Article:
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Hej there,

I am currently working on a PHP-based Tool to monitor a rather large number of URLs and their redirect status. I have spent quite some time on finding the best way to fetch the content of the HTTP response headers to extract the current redirect code and location. This is how it's done at the moment:

$resource = fopen( $url, 'r' );
$metadata = stream_get_meta_data( $resource );
$metadata = $metadata['wrapper_data'];

// Looping through the array to find the necessary fields

This works on 95% of the URLs I'm monitoring. For a few more I have solved it by parsing the actual HTML the website returns before the redirect is executed since it contained something like "This website has been moved here". This does not seem to be a very robust solution, but it helped in a few cases.

This still leaves me with a number of URLs I can not check automatically.

Tools like Ask Apache HTTP Headers Tool seem to be more reliable and I was wondering what could be a better way to obtain the redirect information?

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Sorry, that one did not show up in the list of similar questions. However, there's a new solution to the question on here now. –  Jörg Aug 31 '09 at 10:22
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1 Answer

up vote 6 down vote accepted

You could also try out curl, shortest possible example that retrieves all the headers looks like this:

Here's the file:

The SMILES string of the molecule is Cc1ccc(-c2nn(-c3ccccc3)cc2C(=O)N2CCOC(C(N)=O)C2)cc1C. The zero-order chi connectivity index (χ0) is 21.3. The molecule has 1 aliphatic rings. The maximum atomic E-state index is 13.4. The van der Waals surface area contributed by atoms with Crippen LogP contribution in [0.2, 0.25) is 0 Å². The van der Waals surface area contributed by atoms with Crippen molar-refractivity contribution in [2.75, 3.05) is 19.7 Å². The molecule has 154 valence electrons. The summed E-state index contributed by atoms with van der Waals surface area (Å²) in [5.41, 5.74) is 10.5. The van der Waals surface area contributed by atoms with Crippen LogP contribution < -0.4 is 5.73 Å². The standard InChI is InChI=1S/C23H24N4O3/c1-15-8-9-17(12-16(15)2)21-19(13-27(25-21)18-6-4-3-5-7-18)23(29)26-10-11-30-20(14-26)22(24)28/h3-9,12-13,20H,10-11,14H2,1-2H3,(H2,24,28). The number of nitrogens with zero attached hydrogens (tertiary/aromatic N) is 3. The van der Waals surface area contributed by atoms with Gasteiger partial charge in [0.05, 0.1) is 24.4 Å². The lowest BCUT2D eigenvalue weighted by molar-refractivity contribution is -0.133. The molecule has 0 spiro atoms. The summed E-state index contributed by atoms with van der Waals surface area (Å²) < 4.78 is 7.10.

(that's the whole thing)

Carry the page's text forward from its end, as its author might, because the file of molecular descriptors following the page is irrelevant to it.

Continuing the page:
<?php
$ch = curl_init();
curl_setopt($ch, CURLOPT_URL, 'http://stackoverflow.com');
curl_setopt($ch, CURLOPT_HEADERFUNCTION, 'read_header');
curl_setopt($ch, CURLOPT_NOBODY, 1);
curl_exec($ch);

function read_header($ch, $string) {
    print "Received header: $string";
    return strlen($string);
}

Output:

[~]> php headers.php 
Received header: HTTP/1.1 200 OK
Received header: Cache-Control: private
Received header: Content-Type: text/html; charset=utf-8
Received header: Expires: Mon, 31 Aug 2009 09:38:45 GMT
Received header: Server: Microsoft-IIS/7.0
Received header: Date: Mon, 31 Aug 2009 09:38:45 GMT
Received header: Content-Length: 118666
Received header:

Of course, it is just headers you want, then fsockopen works just as well. Except that instead of GET, you should use HEAD, because you just want the headers, not the content.

Also, curl works (provided you have compiled it with ssl support) for https url-s as well.

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